Elemental

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Elemental – Review

CATEGORY: 2015 Festival Event Report

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What happens when you combine a collaboration of artists with cosmology? The answer is Elemental, a piece of performance art that uses music, poetry, theatre, dizzyingly accomplished animation and the vast theories of the universe, to create an experience that pushes the porous boundaries between science and imagination.

Elemental has been shown at planetariums around the world and it delves into complex scientific territory: The Big Bang, the Theory of Everything, Dark Matter and M Theory. Each of these is explored in visual, poetic, scientific and musical languages that make clever use of the planetarium’s dome-roofed auditorium, and the result is that the audience was treated to an immersive exploration of the universe as we know it, as we calculate it and as we dream of it.

Professor Chris Lintott, presenter of the BBC’s The Sky at Night, set the scene with an introduction that took the familiar, static, view of the night sky (well, a projected version of what we would see if the sun and the lights of London were dimmed) and made it three dimensional and fluid. Galaxies are always moving apart in our 13.8-billion-year-old universe. Cosmologists, he explained, are unique among scientists in that they can look back in time – ‘we do cosmic archaeology’.

What followed was a balletic series of visuals where light and matter clumped and flew apart. Special mention needs to made of the meticulously detailed DNA animation from Emmy Award-winning Drew Berry and the eerie, immersive music which features a specially commissioned piece from experimental musicians Nurse With Wound. The visual and audio aspects of Elemental are breathtaking.

Those without an immediate grasp of Dark Matter need not fear getting bogged down in scientific minutiae. The voice of science writer, John Gribbin, explained each theory with great character and clarity.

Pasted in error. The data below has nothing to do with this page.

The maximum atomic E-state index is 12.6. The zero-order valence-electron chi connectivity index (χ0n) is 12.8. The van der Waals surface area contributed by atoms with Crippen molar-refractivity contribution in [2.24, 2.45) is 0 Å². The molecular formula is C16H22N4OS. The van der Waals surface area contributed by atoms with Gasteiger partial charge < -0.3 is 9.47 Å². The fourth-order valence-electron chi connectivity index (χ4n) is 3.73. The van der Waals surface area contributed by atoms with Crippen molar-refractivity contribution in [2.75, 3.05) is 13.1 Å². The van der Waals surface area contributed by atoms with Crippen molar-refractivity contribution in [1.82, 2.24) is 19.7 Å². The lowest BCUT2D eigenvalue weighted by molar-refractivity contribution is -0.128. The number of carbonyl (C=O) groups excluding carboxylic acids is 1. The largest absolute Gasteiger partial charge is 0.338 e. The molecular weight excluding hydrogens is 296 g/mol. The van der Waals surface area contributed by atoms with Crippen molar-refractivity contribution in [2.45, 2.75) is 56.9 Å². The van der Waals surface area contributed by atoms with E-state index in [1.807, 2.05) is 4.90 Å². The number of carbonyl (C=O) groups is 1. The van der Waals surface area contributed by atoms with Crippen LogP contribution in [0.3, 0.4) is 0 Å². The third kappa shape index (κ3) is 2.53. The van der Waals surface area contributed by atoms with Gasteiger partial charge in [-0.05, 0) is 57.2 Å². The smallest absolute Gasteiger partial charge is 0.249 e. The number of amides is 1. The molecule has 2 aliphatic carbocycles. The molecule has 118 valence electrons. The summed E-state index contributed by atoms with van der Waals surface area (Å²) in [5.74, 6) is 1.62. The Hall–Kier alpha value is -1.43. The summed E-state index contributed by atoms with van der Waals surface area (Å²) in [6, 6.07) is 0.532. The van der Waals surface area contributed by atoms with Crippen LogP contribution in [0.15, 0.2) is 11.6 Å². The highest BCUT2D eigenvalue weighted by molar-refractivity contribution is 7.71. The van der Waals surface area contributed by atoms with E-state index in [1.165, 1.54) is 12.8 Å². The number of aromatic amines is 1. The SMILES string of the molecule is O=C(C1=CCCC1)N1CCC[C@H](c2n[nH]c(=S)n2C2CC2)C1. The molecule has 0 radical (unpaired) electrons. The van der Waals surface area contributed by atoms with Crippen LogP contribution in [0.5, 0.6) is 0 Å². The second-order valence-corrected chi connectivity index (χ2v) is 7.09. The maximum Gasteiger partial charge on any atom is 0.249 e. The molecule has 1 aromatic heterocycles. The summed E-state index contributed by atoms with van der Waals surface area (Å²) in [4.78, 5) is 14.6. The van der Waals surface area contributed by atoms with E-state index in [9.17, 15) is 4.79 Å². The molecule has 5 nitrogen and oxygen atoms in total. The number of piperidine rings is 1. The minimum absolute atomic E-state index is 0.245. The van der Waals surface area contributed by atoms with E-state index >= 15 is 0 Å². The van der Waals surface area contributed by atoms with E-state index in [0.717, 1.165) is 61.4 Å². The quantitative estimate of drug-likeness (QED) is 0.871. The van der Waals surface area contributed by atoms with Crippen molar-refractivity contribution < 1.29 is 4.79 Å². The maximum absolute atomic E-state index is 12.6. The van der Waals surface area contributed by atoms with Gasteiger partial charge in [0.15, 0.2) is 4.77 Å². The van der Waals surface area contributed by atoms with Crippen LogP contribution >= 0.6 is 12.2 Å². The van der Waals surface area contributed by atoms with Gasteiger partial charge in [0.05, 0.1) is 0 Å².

What was perhaps unexpected was just how seamless the transition from planets to poetry could be. But, on reflection, why should that be a surprise? As the Elemental website says, ‘For centuries, poets have looked to the skies and attempted to scribble meaning into the galaxies.’ And sometimes the conclusions scientists draw seem just as fanciful as fiction.

One aspect of String Theory explored in Elemental is that there could be multiverses in which time splits and parallel universes are created. So in this universe you could be doing the dishes; in another pedaling in your flying machine. Contrast this to one of the artists’ stories about a man in an Eden-like garden who thinks himself dead because in paradise his thoughts come true – even the bad ones. One is a theory based on physics, the other is a legend-like tale with shades of a biblical creation story that almost certainly has more followers globally than string theory’s parallel universes. If this seems a wandering thought, that’s only because one of the great achievements of Elemental, with its haunting language, its dives into narrative, its ambiguous conclusions,  is creating an experience where audience members can follow their own thoughts, draw their own parallels between theories and art and this is as much part of the performance as the performers.

In one of the final segments of Elemental a narrator imagines meeting famous astronomer Sir Fred Hoyle on the road one night and driving with him into space. ‘Space isn’t distant, it’s an hour’s drive away.’ While they look out at the round Earth and the endless galaxies, Hoyle, who famously negated the Big Bang Theory (while giving it its name) ponders the seeming impossibility of the universe and the world being created in all its detail from a series of random events. Perhaps this story more than anything; an imagined car driven to the edge of space and a famous astronomer marveling at how little we know, sums up Elemental better than anything: It is a cleverly orchestrated response that opens up the questions we have about the vastness of the galaxy and humanity’s many, varied ways of trying to answer them.

Katie Haworth is a New Zealand-born editor and writer who lives in London

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